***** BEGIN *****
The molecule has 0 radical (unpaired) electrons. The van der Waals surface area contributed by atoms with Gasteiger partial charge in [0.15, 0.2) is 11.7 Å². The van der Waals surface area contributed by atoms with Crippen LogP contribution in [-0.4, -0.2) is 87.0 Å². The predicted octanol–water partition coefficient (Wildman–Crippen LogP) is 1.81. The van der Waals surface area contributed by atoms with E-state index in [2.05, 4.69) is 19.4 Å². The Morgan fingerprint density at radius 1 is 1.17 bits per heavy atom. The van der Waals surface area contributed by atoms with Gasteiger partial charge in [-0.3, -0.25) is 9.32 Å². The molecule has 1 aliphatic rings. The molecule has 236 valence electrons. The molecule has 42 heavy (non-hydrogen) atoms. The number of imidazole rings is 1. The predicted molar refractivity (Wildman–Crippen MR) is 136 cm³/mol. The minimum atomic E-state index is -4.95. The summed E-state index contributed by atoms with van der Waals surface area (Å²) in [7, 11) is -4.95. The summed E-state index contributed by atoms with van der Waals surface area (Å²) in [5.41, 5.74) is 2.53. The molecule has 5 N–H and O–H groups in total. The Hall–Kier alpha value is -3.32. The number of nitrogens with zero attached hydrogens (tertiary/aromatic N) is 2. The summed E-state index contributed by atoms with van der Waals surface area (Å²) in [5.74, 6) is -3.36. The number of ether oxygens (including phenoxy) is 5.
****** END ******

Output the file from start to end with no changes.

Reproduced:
The molecule has 0 radical (unpaired) electrons. The van der Waals surface area contributed by atoms with Gasteiger partial charge in [0.15, 0.2) is 11.7 Å². The van der Waals surface area contributed by atoms with Crippen LogP contribution in [-0.4, -0.2) is 87.0 Å². The predicted octanol–water partition coefficient (Wildman–Crippen LogP) is 1.81. The van der Waals surface area contributed by atoms with E-state index in [2.05, 4.69) is 19.4 Å². The Morgan fingerprint density at radius 1 is 1.17 bits per heavy atom. The van der Waals surface area contributed by atoms with Gasteiger partial charge in [-0.3, -0.25) is 9.32 Å². The molecule has 1 aliphatic rings. The molecule has 236 valence electrons. The molecule has 42 heavy (non-hydrogen) atoms. The number of imidazole rings is 1. The predicted molar refractivity (Wildman–Crippen MR) is 136 cm³/mol. The minimum atomic E-state index is -4.95. The summed E-state index contributed by atoms with van der Waals surface area (Å²) in [7, 11) is -4.95. The summed E-state index contributed by atoms with van der Waals surface area (Å²) in [5.41, 5.74) is 2.53. The molecule has 5 N–H and O–H groups in total. The Hall–Kier alpha value is -3.32. The number of nitrogens with zero attached hydrogens (tertiary/aromatic N) is 2. The summed E-state index contributed by atoms with van der Waals surface area (Å²) in [5.74, 6) is -3.36. The number of ether oxygens (including phenoxy) is 5.